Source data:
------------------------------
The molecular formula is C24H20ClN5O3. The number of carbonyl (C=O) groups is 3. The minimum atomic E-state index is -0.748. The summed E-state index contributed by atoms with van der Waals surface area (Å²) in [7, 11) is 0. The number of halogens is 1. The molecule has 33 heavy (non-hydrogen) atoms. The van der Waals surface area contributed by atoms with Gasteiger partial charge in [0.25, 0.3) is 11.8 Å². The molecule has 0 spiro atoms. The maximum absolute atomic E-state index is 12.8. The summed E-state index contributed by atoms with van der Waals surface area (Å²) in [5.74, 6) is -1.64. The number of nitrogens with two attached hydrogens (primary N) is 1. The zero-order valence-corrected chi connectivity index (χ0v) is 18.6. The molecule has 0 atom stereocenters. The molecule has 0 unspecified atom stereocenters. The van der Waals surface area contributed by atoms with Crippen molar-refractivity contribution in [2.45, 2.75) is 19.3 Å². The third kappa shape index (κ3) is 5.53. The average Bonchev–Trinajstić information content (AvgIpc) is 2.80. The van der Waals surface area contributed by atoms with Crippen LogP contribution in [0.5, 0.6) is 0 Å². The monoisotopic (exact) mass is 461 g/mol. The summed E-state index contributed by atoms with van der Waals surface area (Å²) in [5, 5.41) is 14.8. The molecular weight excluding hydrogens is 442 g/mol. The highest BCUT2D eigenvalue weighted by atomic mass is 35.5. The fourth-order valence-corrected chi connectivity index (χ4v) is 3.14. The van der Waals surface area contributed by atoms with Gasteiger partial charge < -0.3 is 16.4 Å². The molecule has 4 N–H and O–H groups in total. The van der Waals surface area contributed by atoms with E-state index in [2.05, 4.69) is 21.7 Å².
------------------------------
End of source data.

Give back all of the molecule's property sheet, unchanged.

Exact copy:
The molecular formula is C24H20ClN5O3. The number of carbonyl (C=O) groups is 3. The minimum atomic E-state index is -0.748. The summed E-state index contributed by atoms with van der Waals surface area (Å²) in [7, 11) is 0. The number of halogens is 1. The molecule has 33 heavy (non-hydrogen) atoms. The van der Waals surface area contributed by atoms with Gasteiger partial charge in [0.25, 0.3) is 11.8 Å². The molecule has 0 spiro atoms. The maximum absolute atomic E-state index is 12.8. The summed E-state index contributed by atoms with van der Waals surface area (Å²) in [5.74, 6) is -1.64. The number of nitrogens with two attached hydrogens (primary N) is 1. The zero-order valence-corrected chi connectivity index (χ0v) is 18.6. The molecule has 0 atom stereocenters. The molecule has 0 unspecified atom stereocenters. The van der Waals surface area contributed by atoms with Crippen molar-refractivity contribution in [2.45, 2.75) is 19.3 Å². The third kappa shape index (κ3) is 5.53. The average Bonchev–Trinajstić information content (AvgIpc) is 2.80. The van der Waals surface area contributed by atoms with Crippen LogP contribution in [0.5, 0.6) is 0 Å². The monoisotopic (exact) mass is 461 g/mol. The summed E-state index contributed by atoms with van der Waals surface area (Å²) in [5, 5.41) is 14.8. The molecular weight excluding hydrogens is 442 g/mol. The highest BCUT2D eigenvalue weighted by atomic mass is 35.5. The fourth-order valence-corrected chi connectivity index (χ4v) is 3.14. The van der Waals surface area contributed by atoms with Gasteiger partial charge < -0.3 is 16.4 Å². The molecule has 4 N–H and O–H groups in total. The van der Waals surface area contributed by atoms with E-state index in [2.05, 4.69) is 21.7 Å².